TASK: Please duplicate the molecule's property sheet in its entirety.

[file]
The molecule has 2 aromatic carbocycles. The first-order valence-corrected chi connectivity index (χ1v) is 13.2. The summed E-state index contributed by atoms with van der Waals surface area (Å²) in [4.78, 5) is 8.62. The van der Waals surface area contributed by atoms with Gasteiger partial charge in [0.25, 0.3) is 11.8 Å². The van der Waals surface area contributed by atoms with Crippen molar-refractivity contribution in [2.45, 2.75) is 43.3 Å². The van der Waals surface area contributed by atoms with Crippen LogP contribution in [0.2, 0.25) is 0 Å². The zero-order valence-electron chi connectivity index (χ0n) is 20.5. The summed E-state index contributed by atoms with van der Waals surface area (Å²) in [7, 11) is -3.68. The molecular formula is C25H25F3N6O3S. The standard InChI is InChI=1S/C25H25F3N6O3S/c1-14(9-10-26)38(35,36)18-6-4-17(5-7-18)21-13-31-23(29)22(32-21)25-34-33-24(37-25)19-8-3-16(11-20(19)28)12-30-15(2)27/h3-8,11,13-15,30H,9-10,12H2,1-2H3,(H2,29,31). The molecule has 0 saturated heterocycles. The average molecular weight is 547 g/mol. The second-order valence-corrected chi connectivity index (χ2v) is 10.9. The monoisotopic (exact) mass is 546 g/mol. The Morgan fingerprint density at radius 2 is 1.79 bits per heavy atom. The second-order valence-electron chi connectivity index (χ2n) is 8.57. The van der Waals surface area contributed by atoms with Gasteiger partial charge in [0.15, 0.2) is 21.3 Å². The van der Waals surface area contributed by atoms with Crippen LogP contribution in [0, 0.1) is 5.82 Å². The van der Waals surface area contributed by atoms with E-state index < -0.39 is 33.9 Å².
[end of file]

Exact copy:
The molecule has 2 aromatic carbocycles. The first-order valence-corrected chi connectivity index (χ1v) is 13.2. The summed E-state index contributed by atoms with van der Waals surface area (Å²) in [4.78, 5) is 8.62. The van der Waals surface area contributed by atoms with Gasteiger partial charge in [0.25, 0.3) is 11.8 Å². The van der Waals surface area contributed by atoms with Crippen molar-refractivity contribution in [2.45, 2.75) is 43.3 Å². The van der Waals surface area contributed by atoms with Crippen LogP contribution in [0.2, 0.25) is 0 Å². The zero-order valence-electron chi connectivity index (χ0n) is 20.5. The summed E-state index contributed by atoms with van der Waals surface area (Å²) in [7, 11) is -3.68. The molecular formula is C25H25F3N6O3S. The standard InChI is InChI=1S/C25H25F3N6O3S/c1-14(9-10-26)38(35,36)18-6-4-17(5-7-18)21-13-31-23(29)22(32-21)25-34-33-24(37-25)19-8-3-16(11-20(19)28)12-30-15(2)27/h3-8,11,13-15,30H,9-10,12H2,1-2H3,(H2,29,31). The molecule has 0 saturated heterocycles. The average molecular weight is 547 g/mol. The second-order valence-corrected chi connectivity index (χ2v) is 10.9. The monoisotopic (exact) mass is 546 g/mol. The Morgan fingerprint density at radius 2 is 1.79 bits per heavy atom. The second-order valence-electron chi connectivity index (χ2n) is 8.57. The van der Waals surface area contributed by atoms with Gasteiger partial charge in [0.15, 0.2) is 21.3 Å². The van der Waals surface area contributed by atoms with Crippen LogP contribution in [0, 0.1) is 5.82 Å². The van der Waals surface area contributed by atoms with E-state index < -0.39 is 33.9 Å².